All The Things I Eat




Korean-Style Kimchi From The Farmer’s Market

By on Friday, June 17th, 2022 at 4:33 pm

Kimchi from Kimchi Kooks in McGolrick park at the farmers market comes in neat little glass jars which have also been useful for food storage

The farmers market in McGolrick Park had a new vendor: Kimchi Kooks. The shop offered more than the usual cabbage kimchi, so I obviously had to sample some.

Kimchi Kooks is a Bay Ridge-based kimchi maker offered various types of fermented and pickled Kimchi.

The most common kimchi in America is made with Napa cabbage and flavored with garlic, onion and pepper flakes, but literally hundreds of different varieties exist in Korea — the term refers to side dishes of vegetables that are fermented, salted, or pickled.

Kimchi is at least a two thousand-year-old tradition, although early versions were made without chile peppers – a crop from the Americas that were introduced to Korea by way of Portuguese traders in the 18th century.

Japan also makes a form of cabbage-based Kimchi, although this is less likely to be fermented in traditional Korean styles, and back in the 1990s there the ongoing feud made it to the New York Times. Japan, once having invaded and colonized Korea, was now stealing a national dish.

Kimchi has grown in popularity in the United States in the last two decades or so, as interest in Korean restaurants has also gained popularity. Although not exactly available in every food court in America, Korean-focuses restaurants have gained significant attention in New York. My own neighborhood has two, one with more traditional Korean-American dishes, and another that is fusing southern (American) barbecue with Korean flavors.

The growing desire for fermented foods probably has also helped raise the profile of kimchi. Whether its Kombucha tea or René Redzepi’s The Noma Guide to Fermentation, letting food spoil slightly has never been more exciting. There’s good arguments too that fermented food is good for the gut biome.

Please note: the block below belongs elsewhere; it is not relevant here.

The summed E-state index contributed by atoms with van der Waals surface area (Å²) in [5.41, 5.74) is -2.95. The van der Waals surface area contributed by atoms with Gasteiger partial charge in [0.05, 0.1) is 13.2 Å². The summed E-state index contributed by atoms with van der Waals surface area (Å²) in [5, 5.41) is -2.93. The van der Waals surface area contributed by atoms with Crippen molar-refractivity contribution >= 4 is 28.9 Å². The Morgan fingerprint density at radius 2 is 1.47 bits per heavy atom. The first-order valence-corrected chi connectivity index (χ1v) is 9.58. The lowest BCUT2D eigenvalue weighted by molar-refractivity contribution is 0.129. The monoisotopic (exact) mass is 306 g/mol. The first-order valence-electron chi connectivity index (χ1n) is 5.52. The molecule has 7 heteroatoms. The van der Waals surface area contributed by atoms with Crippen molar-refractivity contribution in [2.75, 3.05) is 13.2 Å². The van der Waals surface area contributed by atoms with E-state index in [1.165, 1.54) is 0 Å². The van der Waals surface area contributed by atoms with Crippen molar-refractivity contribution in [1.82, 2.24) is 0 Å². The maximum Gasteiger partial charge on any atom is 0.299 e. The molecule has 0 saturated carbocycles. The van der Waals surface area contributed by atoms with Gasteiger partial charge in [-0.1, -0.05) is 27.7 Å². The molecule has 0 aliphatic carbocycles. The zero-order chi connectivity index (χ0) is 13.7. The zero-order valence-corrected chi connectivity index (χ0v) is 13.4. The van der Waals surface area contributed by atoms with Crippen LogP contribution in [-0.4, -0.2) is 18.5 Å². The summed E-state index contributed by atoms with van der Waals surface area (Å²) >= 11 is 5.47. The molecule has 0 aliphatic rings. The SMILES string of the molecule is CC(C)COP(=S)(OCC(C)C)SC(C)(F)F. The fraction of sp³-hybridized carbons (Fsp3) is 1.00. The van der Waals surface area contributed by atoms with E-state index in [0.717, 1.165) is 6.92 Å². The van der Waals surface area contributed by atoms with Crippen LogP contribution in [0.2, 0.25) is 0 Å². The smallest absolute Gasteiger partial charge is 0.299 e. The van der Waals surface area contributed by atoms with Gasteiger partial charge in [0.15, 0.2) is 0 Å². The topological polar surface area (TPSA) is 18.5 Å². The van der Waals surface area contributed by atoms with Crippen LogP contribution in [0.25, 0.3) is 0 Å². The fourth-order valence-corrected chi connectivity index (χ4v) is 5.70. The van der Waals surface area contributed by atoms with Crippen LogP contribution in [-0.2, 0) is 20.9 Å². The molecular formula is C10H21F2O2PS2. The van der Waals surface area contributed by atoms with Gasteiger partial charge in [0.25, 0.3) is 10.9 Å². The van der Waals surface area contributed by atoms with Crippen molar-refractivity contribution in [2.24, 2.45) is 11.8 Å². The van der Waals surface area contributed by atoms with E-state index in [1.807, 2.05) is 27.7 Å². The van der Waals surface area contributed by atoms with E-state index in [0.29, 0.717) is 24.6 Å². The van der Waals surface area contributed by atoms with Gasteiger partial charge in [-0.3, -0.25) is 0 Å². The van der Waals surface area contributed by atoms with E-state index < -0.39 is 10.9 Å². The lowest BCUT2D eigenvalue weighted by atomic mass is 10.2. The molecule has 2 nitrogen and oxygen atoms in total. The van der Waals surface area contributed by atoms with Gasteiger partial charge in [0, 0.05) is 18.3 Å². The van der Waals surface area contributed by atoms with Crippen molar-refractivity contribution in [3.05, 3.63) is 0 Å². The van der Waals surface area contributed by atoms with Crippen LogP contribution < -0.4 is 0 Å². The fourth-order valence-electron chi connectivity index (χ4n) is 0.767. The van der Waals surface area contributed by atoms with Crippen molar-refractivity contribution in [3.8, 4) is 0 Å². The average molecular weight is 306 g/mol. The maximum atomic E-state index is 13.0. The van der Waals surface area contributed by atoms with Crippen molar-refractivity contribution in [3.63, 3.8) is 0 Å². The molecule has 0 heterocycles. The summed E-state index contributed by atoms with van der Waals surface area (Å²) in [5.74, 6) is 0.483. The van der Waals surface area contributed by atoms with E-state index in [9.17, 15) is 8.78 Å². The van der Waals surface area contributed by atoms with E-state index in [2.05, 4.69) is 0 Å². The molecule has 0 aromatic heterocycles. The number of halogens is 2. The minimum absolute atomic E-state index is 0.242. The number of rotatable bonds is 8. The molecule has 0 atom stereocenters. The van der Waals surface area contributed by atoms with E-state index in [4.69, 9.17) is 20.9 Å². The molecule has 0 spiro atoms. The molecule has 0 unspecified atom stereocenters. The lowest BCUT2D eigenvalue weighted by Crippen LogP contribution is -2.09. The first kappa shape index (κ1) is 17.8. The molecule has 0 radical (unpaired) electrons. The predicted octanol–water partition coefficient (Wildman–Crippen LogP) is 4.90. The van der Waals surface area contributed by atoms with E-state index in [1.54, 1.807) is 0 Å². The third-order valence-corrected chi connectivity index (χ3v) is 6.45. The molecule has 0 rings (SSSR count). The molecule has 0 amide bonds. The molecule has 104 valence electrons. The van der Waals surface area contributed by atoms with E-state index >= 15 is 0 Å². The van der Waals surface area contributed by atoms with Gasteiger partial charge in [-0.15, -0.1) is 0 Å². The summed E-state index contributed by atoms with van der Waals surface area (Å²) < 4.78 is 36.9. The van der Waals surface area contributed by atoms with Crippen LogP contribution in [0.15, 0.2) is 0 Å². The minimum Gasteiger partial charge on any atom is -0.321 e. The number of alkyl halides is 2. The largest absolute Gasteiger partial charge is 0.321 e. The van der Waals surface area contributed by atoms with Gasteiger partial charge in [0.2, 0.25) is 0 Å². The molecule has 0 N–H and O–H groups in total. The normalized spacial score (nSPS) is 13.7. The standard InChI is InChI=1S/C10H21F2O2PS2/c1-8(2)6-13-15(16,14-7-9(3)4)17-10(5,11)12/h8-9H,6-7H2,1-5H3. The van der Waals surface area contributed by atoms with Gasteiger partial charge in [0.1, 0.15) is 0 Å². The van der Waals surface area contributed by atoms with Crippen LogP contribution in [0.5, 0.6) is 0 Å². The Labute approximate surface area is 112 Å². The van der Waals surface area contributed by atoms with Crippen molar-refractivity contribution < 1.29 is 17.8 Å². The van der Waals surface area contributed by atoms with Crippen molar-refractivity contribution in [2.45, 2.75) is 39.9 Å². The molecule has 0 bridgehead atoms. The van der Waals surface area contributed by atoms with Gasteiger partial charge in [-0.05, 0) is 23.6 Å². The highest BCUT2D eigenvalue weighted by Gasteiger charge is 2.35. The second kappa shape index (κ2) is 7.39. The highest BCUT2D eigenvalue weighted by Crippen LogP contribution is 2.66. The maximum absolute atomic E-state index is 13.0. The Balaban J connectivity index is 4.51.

I’ll be the first to admit that the fermented cabbage was something I was reluctant to eat when I was younger, but in the last decade I’ve come to appreciate kimchi. It’s now one of my favorite sides for tacos, sushi, or fried chicken cutlets. Seriously, it goes with a lot more things than you might think.

Meanwhile, during the pandemic, the new luxury apartment building around the corner leased the retail space to a gourmet grocery store. Like all Brooklyn gourmet grocery stores, nothing in the shop is cheap, but it does offer wide selection of Korean foods, including many different brands of kimchi. I’ve been eating my way through the various brands. None of them were as good as Kimchi Kooks.

Cabbage kimchi that has fermented with garlic is the most common kimchi in America, but this one from Kimchi Kooks was a superb example

Obviously I wanted to give the cabbage Kimchi Kooks a try to see how it compared to various jars already in my refrigerator. It was one of the best, and we finished off that jar long before some of the other commercial brands.

The pieces of cabbage had nice greens on them — something the commercial grade kimchi often doesn’t have. The greens also had a texture variation from the crispier part of the cabbage.

Jalepeno and daikon raddish pickled kimchi from the Kimchi Kooks bought the greenpoint farmer's market

But we also picked up a Jalapeño and Daikon pickled kimchi. The spice of the Jalapeño and peppery flavor of the daikon were both a bit muted by the brine. The brine probably also had soy sauce as a base, along with vinegar. Even sitting in the brine though the pepper and radish were crispy.

These were great on their own but also topped on tacos and rice dishes.

If we bring back our empty jars, we’re promised a discount. We’re definitely planning on getting some more the next time we’re at the market.















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